As a woman, I find it challenging to befriend whisky. Not saying that women cannot enjoy it. I know many who do but still I know there are fewer than men. Although, my husband is passionate about this dram, I tend to leave the sniffing and tasting to the New Year’s Eve while I am in Scotland. After all, this drinking business is meant to be fun. So, I keep this moment only for very special occasions.
Icebreaker whiskey tumblers by Iskos & Berlin
Last Sunday, however, my husband invited me to a very special place in his heart – Milroy’s of Soho, the whiskey bar – for a tasting experience. Having pushed myself out of my comfort zone I started embracing my senses of whisky.
I learnt a few interesting facts. Namely, to be single malt means that the whisky has to come from one distillery, and must have been matured in Scotland for at least three years in an oak cask. It must also be made from the malted barley, yeast and water.
Also, when you write whisky – you mean Scotch. However, when you see the spelling with “e “ whiskey – the source refers to Irish or American dram.
When I finally got my head around the choice of whisky Milroy’s of Soho had offered, I was impressed by how differently these whiskies tasted.
I was asked to look at the most important aspects in whisky. Namely, something called “legs”. Legs appear when you swirl your glass around several times. The line of several beads will form around the rim. The thicker the legs, the more mouth-filling the whisky is.
After taking a good look I was asked to find a comfortable distance between my nose and the glass and slowly inhale the aromas from deep inside the glass. I closed my eyes, visualised what I could smell and noted down my findings. After several, slow sniffs each whisky started revealing the depth of character within it.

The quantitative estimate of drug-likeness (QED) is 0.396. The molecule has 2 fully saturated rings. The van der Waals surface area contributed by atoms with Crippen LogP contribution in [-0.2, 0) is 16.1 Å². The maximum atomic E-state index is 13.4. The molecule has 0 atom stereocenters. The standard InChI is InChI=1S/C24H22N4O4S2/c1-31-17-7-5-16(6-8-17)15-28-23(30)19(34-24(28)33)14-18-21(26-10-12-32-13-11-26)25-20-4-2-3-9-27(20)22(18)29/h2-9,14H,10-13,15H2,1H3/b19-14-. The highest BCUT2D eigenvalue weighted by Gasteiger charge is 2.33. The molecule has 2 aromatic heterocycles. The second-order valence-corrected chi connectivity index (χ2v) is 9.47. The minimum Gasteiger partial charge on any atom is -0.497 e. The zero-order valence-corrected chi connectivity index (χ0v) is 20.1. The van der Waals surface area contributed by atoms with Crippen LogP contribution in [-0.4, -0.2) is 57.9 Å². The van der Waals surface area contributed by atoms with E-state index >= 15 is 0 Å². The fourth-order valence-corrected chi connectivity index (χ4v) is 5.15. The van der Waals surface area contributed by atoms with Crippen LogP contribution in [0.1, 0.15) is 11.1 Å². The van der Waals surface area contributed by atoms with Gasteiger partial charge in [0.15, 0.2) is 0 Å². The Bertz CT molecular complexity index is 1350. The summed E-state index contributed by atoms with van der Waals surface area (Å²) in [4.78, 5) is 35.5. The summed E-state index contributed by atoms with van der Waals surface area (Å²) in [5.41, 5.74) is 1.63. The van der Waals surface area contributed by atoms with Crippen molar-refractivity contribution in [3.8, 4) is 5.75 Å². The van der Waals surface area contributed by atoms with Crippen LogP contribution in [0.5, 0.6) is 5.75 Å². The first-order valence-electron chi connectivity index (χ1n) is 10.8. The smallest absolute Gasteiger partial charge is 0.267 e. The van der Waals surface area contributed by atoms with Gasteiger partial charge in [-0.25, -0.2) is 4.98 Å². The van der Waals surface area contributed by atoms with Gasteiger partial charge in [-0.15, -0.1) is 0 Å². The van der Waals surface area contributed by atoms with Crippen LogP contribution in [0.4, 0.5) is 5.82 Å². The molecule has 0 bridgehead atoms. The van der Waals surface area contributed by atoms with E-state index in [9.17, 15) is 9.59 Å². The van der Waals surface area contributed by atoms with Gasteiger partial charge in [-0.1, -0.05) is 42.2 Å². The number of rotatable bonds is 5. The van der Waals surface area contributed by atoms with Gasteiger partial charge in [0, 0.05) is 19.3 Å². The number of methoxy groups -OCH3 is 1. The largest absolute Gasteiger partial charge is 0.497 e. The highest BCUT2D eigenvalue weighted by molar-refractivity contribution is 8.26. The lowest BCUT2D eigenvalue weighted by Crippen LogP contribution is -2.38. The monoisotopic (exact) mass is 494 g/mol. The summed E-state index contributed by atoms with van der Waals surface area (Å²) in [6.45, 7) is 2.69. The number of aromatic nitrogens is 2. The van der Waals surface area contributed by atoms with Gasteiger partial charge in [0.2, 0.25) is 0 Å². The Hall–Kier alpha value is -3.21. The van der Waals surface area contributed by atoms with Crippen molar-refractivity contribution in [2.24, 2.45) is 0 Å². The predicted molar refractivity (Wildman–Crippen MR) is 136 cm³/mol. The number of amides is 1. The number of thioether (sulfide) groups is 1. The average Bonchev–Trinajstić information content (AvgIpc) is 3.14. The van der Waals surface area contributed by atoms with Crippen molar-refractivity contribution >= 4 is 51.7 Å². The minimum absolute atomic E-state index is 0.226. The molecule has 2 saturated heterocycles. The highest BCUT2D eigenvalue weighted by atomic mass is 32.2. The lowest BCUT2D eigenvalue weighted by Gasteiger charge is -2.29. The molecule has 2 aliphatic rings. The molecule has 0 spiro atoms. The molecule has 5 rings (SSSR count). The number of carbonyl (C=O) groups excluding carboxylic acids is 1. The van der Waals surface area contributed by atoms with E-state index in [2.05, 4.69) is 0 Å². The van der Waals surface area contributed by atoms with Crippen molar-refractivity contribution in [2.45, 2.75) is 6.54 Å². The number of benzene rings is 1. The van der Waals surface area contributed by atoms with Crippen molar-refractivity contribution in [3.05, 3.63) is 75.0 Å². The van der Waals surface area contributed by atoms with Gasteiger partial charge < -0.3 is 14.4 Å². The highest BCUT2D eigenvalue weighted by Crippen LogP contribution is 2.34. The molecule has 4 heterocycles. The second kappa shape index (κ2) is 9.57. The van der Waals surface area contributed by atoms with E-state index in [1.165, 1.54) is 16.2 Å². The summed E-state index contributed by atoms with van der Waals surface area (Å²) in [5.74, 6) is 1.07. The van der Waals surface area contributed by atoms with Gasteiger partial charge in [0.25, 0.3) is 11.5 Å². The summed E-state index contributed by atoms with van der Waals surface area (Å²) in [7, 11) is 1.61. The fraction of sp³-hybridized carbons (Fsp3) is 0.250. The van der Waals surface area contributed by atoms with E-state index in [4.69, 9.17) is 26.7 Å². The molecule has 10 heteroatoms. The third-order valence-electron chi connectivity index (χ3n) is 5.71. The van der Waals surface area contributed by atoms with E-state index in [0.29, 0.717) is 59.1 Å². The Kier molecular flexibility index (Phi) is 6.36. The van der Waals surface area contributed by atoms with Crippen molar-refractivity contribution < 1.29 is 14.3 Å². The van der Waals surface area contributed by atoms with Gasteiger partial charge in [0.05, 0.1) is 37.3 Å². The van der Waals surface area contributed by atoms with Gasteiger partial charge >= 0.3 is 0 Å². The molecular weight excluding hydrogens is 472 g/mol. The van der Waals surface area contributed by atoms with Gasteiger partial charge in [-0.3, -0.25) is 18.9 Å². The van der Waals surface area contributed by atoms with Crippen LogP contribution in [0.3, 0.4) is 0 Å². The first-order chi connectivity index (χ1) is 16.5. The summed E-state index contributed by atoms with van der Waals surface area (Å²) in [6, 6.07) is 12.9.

The perfect whisky glass
Undoubtedly, whiskey is one of the most evocative spirits in he world. It is also for some, like myself, challenging to drink. Its high strength is sometimes enough to give imbibers cause for concerns. So, when learning to serve whisky, make sure you do it properly. Milroy’s had a couple of glasses styles that I will explain below.
The glass you decide to use for nosing and tasting whisky will have a huge impact on the flavour and aroma of it, so much so the specific glassware have been developed to heighten the experience.
Tulip shape glass – is preferred by connoisseurs for tasting, sampling, sipping and scrupulous evaluation of a whiskey’s attributes. It is fashioned with a unique tulip shape to gently allow warming the liquor. The narrow opening concentrates the bouquet.
Glencairn – this glass was specifically designed for whisky. It has a narrow rim and a heavier bowl-shaped base, with a thicker stem.
Tumbler – this is a traditional style of whisky glass. It is perfect for filling with ice, soda or water. This glass features a universal shape wide enough that is perfect for all types of whiskeys and bourbon.
As with many life’s pleasures, taking time and learning the correct techniques to enjoy whisky are the fundamentals to the successful “dram-fication”.